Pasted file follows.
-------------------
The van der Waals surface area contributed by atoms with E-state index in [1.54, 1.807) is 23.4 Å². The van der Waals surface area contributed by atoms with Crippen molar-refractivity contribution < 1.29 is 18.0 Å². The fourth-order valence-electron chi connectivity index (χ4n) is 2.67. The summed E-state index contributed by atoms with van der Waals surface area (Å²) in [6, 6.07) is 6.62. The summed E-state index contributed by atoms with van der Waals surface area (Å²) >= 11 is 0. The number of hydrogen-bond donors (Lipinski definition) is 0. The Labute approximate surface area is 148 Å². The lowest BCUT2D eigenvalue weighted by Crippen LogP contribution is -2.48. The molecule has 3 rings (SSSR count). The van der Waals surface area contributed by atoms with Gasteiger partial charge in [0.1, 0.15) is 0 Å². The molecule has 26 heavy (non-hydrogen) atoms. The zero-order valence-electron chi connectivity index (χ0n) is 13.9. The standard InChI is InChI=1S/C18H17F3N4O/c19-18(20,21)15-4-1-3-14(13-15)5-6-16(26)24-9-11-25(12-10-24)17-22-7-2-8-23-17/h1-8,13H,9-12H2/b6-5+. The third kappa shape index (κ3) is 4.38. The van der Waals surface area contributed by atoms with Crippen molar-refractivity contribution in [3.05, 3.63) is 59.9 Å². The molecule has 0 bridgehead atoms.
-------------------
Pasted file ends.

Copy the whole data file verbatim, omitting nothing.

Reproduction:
The van der Waals surface area contributed by atoms with E-state index in [1.54, 1.807) is 23.4 Å². The van der Waals surface area contributed by atoms with Crippen molar-refractivity contribution < 1.29 is 18.0 Å². The fourth-order valence-electron chi connectivity index (χ4n) is 2.67. The summed E-state index contributed by atoms with van der Waals surface area (Å²) in [6, 6.07) is 6.62. The summed E-state index contributed by atoms with van der Waals surface area (Å²) >= 11 is 0. The number of hydrogen-bond donors (Lipinski definition) is 0. The Labute approximate surface area is 148 Å². The lowest BCUT2D eigenvalue weighted by Crippen LogP contribution is -2.48. The molecule has 3 rings (SSSR count). The van der Waals surface area contributed by atoms with Gasteiger partial charge in [0.1, 0.15) is 0 Å². The molecule has 26 heavy (non-hydrogen) atoms. The zero-order valence-electron chi connectivity index (χ0n) is 13.9. The standard InChI is InChI=1S/C18H17F3N4O/c19-18(20,21)15-4-1-3-14(13-15)5-6-16(26)24-9-11-25(12-10-24)17-22-7-2-8-23-17/h1-8,13H,9-12H2/b6-5+. The third kappa shape index (κ3) is 4.38. The van der Waals surface area contributed by atoms with Crippen molar-refractivity contribution in [3.05, 3.63) is 59.9 Å². The molecule has 0 bridgehead atoms.